Do you have any examples of doing so?
    Why yes! Oralia from This One Realm is a good example. Her thing is "grief" and "fear", learning how to deal with it, and then using it to fuel herself forward.

    What do you believe to be the pros, and cons of doing so?
    I only see pros. XD What is roleplay if you do not experience the emotions of the characters? What is writing if you don't see and feel the emotion?

    I guess I can agree that some people can take the emotion too far and get TOO in to character. The people that are so in to their character, they can't step back and accept that the character isn't a real person. Just because something happens to the character, doesn't mean it happens to YOU.

    It does frustrate me A LOT when people mix up me and the character. My character might adore someone or might be confused, but I'm not going to necessarily feel the same way. We're not the same person. :/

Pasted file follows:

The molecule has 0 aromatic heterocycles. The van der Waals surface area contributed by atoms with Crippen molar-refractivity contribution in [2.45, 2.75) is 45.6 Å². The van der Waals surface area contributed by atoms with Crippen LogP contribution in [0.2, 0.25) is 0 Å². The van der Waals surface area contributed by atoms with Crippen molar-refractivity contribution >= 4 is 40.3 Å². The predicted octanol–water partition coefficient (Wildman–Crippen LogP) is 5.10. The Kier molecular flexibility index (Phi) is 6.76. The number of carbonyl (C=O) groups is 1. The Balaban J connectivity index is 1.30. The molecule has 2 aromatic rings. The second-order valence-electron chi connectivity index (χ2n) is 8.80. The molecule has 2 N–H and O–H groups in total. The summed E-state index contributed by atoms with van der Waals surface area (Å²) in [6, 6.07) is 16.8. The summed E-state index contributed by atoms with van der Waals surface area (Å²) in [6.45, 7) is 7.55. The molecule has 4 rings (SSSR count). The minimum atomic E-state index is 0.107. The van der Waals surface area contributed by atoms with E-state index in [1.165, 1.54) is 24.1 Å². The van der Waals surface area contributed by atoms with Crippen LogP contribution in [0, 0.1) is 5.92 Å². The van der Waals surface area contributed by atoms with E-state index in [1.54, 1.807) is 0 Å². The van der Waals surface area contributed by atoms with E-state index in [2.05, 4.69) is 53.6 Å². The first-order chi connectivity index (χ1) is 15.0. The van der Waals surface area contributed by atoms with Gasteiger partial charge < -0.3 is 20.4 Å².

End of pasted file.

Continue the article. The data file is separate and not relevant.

4. I've noticed that a lot of your characters focus on being the tell tale baddass killer or have a strong trait for it. Is this simply because it's something that your familiar with, and comfortable writing about, or are you trying to take a single idea, and branch it out in order to explore other routes that one can take in character exploration?

    Have you ever gotten that caught up in a character at any given time? If so, then what made this character especially important, or special enough to allow yourself to feel as such?